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Philip Maramba: Get shots from the good side

CHARLESTON, W.Va. - Say cheese!

As the graduation months wind down and summertime ramps up, picture-taking season is getting into full swing.

In an age where everyone's a photographer thanks to the inexpensiveness of digital media, it's hard not to get your picture taken.

It doesn't cost much, so why leave memories to your memory when you can have it in pixels?

Back when every click of your camera was an actual shutter mechanism releasing and every exposure cost a few pennies, photos had to count for something, so you saved them for occasions - birthdays, recitals, weddings and the like.

That might explain why my mom's snapshots from that time were few and far between. Efforts to take candid images of her in everyday life were met with scowls and protests - and you can see them in the pictures. So it was rare indeed to just have a pleasant shot of her in, say, her pajamas after Saturday morning breakfast with her hair up and her face unmade.

It may not have been a special occasion to her, but a moment like everyone being home from college was something I wanted to capture, whether or not she was "ready" for a photo.

Twenty years down the line, I have the same problem with my wife, Kris. If I want to take a picture of our children and she's in a T-shirt and warm-ups, she will order me to keep her out of the frame.

At some point I began applying sentiment and guilt to loosen her up: "One day, your children will want to see pictures of you and them when you were young and they won't have any."

She began lightening up.

I, on the other hand, think I feign a lack of concern about how I look, but I know I care.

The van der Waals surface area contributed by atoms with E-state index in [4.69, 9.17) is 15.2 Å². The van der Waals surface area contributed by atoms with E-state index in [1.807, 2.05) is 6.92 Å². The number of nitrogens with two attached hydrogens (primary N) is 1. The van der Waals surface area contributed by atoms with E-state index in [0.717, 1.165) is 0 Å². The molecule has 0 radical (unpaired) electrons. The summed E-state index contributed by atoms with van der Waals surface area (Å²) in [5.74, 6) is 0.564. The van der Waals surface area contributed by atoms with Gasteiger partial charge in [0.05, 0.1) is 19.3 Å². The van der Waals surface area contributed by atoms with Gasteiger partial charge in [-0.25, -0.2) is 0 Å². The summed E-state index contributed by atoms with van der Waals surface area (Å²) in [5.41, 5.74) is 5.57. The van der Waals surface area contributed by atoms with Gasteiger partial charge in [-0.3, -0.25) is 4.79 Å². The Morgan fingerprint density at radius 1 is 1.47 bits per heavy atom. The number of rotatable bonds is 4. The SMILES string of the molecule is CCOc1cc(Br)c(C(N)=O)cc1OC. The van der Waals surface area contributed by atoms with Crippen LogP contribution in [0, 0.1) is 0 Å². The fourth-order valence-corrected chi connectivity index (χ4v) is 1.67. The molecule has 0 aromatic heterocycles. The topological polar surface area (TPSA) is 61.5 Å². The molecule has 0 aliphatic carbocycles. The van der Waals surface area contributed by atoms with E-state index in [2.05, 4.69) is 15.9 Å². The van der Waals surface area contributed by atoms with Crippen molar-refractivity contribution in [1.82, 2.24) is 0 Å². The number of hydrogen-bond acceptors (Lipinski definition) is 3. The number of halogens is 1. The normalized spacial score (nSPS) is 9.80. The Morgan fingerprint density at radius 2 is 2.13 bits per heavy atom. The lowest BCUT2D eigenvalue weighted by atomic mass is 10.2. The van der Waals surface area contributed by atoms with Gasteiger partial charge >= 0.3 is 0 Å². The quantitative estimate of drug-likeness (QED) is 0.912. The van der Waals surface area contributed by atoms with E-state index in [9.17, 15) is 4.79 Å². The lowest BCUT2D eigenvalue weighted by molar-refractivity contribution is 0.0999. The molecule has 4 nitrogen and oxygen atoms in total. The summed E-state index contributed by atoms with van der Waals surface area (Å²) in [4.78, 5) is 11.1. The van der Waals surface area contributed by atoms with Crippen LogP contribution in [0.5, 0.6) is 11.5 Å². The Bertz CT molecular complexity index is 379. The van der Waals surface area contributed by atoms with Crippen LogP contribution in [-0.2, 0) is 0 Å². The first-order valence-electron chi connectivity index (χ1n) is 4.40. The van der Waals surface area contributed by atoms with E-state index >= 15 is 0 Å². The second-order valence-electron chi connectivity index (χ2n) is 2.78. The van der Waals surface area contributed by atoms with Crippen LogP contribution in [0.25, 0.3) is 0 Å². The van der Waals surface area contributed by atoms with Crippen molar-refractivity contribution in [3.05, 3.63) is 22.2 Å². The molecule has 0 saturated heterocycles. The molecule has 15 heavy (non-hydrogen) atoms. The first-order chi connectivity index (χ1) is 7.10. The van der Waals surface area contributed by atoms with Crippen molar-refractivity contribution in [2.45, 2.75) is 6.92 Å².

We had some impromptu promotional shots taken for a newspaper house ad and I showed them to Kris. She didn't like my mug shot because she said I looked like I was laughing about breaking wind. I didn't like it because my clothes were rumpled and I had stubble on my chin.

My colleagues thought it captured my personality, so I relented and chose to not have a re-shoot. (I still think I should do it, if not for my own sake then to make my wife happy.)

Now my press card from when I started at the paper has a regrettable image of me taken after I'd gone a few weeks without shaving.

(I had a bad case of poison ivy on my face that had healed to the point where I was ready to finally ditch the facial hair.)

If I'd only gone ahead and done it the morning I'd thought of it instead of planning for the next day, I wouldn't still have a press card with the visage of a dorky Asian pirate with horn rim glasses and a goatee.

The image gracing today's column was taken almost 10 years ago. Make that 10 years and 20 pounds ago. If I can't be toned and svelte in real life, at least I can be in print.

It's probably time for a new picture, but I'd like to wait until I'm ready.

Contact writer Philip Maramba at or 304-348-1248.


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